Extending the stop at a checkpoint does not require probable cause


Kimberly Sellers was stopped at a driver’s license checkpoint in Starkville. A subsequent Intoxilizer test revealed her blood- alcohol content to be .088, in excess of the legal limit.

Sellers was convicted of DUI, first offense, and sentenced to pay a fine of $600. On appeal, she argued the evidence should have been suppressed since the extending of her stop at the checkpoint was not based on probable cause. MCOA affirmed.


Sellers does not challenge the initial stop at the safety checkpoint, but, rather, the apparent diversion and extended detention of her vehicle for further examination. Sellers erroneously contended (and, indeed, continues to argue) that extending her detention required probable cause.

MSC said in Eaddy that an investigatory stop requires only reasonable, articulable suspicion that the person has committed or is about to commit a crime.

The DUI officer testified that he immediately noticed the smell of an intoxicating beverage that was emitting from the vehicle, and that Sellers was wearing a paper bracelet like the ones required by local establishments that serve alcohol.

MSC said in Watts that the odor of an alcoholic beverage is sufficient to establish reasonable suspicion for an investigatory stop. These things were in plain sight (or smell, as it were), and the circuit court could have reasonably inferred that the first officer had also observed them moments before, giving him reasonable suspicion to detain Sellers for further investigation.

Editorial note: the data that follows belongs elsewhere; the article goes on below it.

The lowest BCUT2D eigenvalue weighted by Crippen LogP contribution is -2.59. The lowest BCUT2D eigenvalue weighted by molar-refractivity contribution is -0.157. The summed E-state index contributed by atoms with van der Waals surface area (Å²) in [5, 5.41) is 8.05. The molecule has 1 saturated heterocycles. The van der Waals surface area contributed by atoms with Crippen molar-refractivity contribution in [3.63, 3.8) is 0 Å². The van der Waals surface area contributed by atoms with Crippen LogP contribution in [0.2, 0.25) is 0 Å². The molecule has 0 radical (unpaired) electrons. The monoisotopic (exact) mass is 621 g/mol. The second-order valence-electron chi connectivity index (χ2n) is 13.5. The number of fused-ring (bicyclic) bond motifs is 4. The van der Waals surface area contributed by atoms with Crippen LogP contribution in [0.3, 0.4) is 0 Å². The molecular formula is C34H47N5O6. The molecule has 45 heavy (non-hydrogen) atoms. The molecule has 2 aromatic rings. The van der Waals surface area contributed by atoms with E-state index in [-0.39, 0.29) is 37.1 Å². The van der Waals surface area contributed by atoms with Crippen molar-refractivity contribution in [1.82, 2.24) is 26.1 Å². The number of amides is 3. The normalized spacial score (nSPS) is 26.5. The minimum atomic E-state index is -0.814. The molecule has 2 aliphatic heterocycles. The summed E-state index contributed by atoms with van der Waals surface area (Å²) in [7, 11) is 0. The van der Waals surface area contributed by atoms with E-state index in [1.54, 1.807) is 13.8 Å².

Sellers next argues that officers lacked sufficient cause to demand that she submit to a breath test, which was ultimately administered and produced an incriminating result. The DUI officer testified that, in addition to smelling of alcohol, Sellers took and failed three field sobriety tests: Sellers demonstrated six of six clues on the horizontal gaze nystagmus test, four of eight clues on the walk-and-turn test, and two of four clues on the one-leg-stand test.

Sellers attacks the way the tests were administered, the officers’ recollection of one of the clues, and the like; but she presents only a single authority in support of her argument: MCOA Holmes which she erroneously argues entirely prohibits the use of horizontal gaze nystagmus test. We actually stated in Holmes that the HGN test can still be used to prove probable cause to arrest and administer the intoxilizer or blood test.